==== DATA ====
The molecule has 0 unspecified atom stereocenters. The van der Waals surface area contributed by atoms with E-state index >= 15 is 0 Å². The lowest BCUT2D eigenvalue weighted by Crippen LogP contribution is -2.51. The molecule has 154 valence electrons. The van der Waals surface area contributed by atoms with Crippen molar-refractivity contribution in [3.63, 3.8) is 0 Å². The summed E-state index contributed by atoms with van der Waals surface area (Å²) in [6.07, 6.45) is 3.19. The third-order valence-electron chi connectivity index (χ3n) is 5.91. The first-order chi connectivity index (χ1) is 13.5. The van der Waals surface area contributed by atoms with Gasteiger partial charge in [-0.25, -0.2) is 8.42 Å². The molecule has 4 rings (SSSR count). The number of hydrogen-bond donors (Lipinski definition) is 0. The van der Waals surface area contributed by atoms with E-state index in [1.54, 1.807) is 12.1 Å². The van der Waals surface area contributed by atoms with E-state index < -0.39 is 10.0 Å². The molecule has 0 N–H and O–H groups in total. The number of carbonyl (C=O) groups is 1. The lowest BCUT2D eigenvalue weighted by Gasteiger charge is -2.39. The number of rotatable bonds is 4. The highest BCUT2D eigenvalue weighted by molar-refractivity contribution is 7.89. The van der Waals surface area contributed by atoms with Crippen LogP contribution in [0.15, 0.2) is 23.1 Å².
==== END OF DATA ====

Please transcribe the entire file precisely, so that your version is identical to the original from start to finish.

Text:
The molecule has 0 unspecified atom stereocenters. The van der Waals surface area contributed by atoms with E-state index >= 15 is 0 Å². The lowest BCUT2D eigenvalue weighted by Crippen LogP contribution is -2.51. The molecule has 154 valence electrons. The van der Waals surface area contributed by atoms with Crippen molar-refractivity contribution in [3.63, 3.8) is 0 Å². The summed E-state index contributed by atoms with van der Waals surface area (Å²) in [6.07, 6.45) is 3.19. The third-order valence-electron chi connectivity index (χ3n) is 5.91. The first-order chi connectivity index (χ1) is 13.5. The van der Waals surface area contributed by atoms with Gasteiger partial charge in [-0.25, -0.2) is 8.42 Å². The molecule has 4 rings (SSSR count). The number of hydrogen-bond donors (Lipinski definition) is 0. The van der Waals surface area contributed by atoms with E-state index in [1.54, 1.807) is 12.1 Å². The van der Waals surface area contributed by atoms with E-state index < -0.39 is 10.0 Å². The molecule has 0 N–H and O–H groups in total. The number of carbonyl (C=O) groups is 1. The lowest BCUT2D eigenvalue weighted by Gasteiger charge is -2.39. The number of rotatable bonds is 4. The highest BCUT2D eigenvalue weighted by molar-refractivity contribution is 7.89. The van der Waals surface area contributed by atoms with Crippen LogP contribution in [0.15, 0.2) is 23.1 Å².